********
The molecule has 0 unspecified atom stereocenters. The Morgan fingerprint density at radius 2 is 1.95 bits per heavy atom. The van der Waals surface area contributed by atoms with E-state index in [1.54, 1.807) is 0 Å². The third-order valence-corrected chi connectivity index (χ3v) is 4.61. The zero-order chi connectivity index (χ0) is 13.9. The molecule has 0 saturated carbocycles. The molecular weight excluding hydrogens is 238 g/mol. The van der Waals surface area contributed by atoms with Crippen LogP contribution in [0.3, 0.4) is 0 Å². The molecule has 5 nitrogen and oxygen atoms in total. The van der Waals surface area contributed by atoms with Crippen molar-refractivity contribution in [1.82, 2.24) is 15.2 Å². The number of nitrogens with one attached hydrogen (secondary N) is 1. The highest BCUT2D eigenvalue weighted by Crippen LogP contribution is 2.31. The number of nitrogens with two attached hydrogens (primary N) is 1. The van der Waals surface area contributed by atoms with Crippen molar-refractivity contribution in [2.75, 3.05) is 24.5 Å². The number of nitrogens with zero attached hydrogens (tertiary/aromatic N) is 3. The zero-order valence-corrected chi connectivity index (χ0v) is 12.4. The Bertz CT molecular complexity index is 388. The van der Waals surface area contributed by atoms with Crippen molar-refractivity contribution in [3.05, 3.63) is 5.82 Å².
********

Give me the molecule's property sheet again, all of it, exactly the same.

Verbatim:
The molecule has 0 unspecified atom stereocenters. The Morgan fingerprint density at radius 2 is 1.95 bits per heavy atom. The van der Waals surface area contributed by atoms with E-state index in [1.54, 1.807) is 0 Å². The third-order valence-corrected chi connectivity index (χ3v) is 4.61. The zero-order chi connectivity index (χ0) is 13.9. The molecule has 0 saturated carbocycles. The molecular weight excluding hydrogens is 238 g/mol. The van der Waals surface area contributed by atoms with Crippen LogP contribution in [0.3, 0.4) is 0 Å². The molecule has 5 nitrogen and oxygen atoms in total. The van der Waals surface area contributed by atoms with Crippen molar-refractivity contribution in [1.82, 2.24) is 15.2 Å². The number of nitrogens with one attached hydrogen (secondary N) is 1. The highest BCUT2D eigenvalue weighted by Crippen LogP contribution is 2.31. The number of nitrogens with two attached hydrogens (primary N) is 1. The van der Waals surface area contributed by atoms with Crippen molar-refractivity contribution in [2.75, 3.05) is 24.5 Å². The number of nitrogens with zero attached hydrogens (tertiary/aromatic N) is 3. The zero-order valence-corrected chi connectivity index (χ0v) is 12.4. The Bertz CT molecular complexity index is 388. The van der Waals surface area contributed by atoms with Crippen molar-refractivity contribution in [3.05, 3.63) is 5.82 Å².